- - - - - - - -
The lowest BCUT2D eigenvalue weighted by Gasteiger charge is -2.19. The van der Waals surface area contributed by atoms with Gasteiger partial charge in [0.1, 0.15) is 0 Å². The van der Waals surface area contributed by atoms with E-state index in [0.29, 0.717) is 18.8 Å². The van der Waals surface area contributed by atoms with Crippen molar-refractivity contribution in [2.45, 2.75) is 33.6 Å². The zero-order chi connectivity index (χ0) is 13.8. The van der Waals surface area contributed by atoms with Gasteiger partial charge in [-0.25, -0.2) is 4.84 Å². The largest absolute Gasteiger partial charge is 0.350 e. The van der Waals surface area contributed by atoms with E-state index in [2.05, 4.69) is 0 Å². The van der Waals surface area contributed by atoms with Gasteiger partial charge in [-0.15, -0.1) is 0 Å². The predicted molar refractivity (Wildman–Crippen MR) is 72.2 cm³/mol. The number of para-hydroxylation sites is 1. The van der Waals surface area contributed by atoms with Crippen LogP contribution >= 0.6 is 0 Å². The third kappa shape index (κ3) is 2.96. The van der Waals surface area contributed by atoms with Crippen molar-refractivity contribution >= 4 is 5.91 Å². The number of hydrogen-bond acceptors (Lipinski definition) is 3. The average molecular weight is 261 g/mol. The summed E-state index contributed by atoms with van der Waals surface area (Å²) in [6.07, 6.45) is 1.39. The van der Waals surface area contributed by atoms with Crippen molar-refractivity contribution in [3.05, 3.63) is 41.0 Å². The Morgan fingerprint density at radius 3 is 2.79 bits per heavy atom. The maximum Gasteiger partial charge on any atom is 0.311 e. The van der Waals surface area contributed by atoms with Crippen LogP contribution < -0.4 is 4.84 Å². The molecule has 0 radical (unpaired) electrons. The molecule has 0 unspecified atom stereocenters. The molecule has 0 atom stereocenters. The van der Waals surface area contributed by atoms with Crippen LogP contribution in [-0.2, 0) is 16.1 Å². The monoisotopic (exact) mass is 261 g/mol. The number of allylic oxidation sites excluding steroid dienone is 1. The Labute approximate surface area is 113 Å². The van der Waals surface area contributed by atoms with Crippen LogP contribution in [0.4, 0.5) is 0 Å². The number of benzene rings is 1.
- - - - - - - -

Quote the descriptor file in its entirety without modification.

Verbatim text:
The lowest BCUT2D eigenvalue weighted by Gasteiger charge is -2.19. The van der Waals surface area contributed by atoms with Gasteiger partial charge in [0.1, 0.15) is 0 Å². The van der Waals surface area contributed by atoms with E-state index in [0.29, 0.717) is 18.8 Å². The van der Waals surface area contributed by atoms with Crippen molar-refractivity contribution in [2.45, 2.75) is 33.6 Å². The zero-order chi connectivity index (χ0) is 13.8. The van der Waals surface area contributed by atoms with Gasteiger partial charge in [-0.25, -0.2) is 4.84 Å². The largest absolute Gasteiger partial charge is 0.350 e. The van der Waals surface area contributed by atoms with E-state index in [2.05, 4.69) is 0 Å². The van der Waals surface area contributed by atoms with Gasteiger partial charge in [-0.15, -0.1) is 0 Å². The predicted molar refractivity (Wildman–Crippen MR) is 72.2 cm³/mol. The number of para-hydroxylation sites is 1. The van der Waals surface area contributed by atoms with Crippen LogP contribution >= 0.6 is 0 Å². The third kappa shape index (κ3) is 2.96. The van der Waals surface area contributed by atoms with Crippen molar-refractivity contribution >= 4 is 5.91 Å². The number of hydrogen-bond acceptors (Lipinski definition) is 3. The average molecular weight is 261 g/mol. The summed E-state index contributed by atoms with van der Waals surface area (Å²) in [6.07, 6.45) is 1.39. The van der Waals surface area contributed by atoms with Crippen molar-refractivity contribution in [3.05, 3.63) is 41.0 Å². The Morgan fingerprint density at radius 3 is 2.79 bits per heavy atom. The maximum Gasteiger partial charge on any atom is 0.311 e. The van der Waals surface area contributed by atoms with Crippen LogP contribution < -0.4 is 4.84 Å². The molecule has 0 radical (unpaired) electrons. The molecule has 0 unspecified atom stereocenters. The molecule has 0 atom stereocenters. The van der Waals surface area contributed by atoms with Crippen LogP contribution in [-0.2, 0) is 16.1 Å². The monoisotopic (exact) mass is 261 g/mol. The number of allylic oxidation sites excluding steroid dienone is 1. The Labute approximate surface area is 113 Å². The van der Waals surface area contributed by atoms with Crippen LogP contribution in [0.4, 0.5) is 0 Å². The number of benzene rings is 1.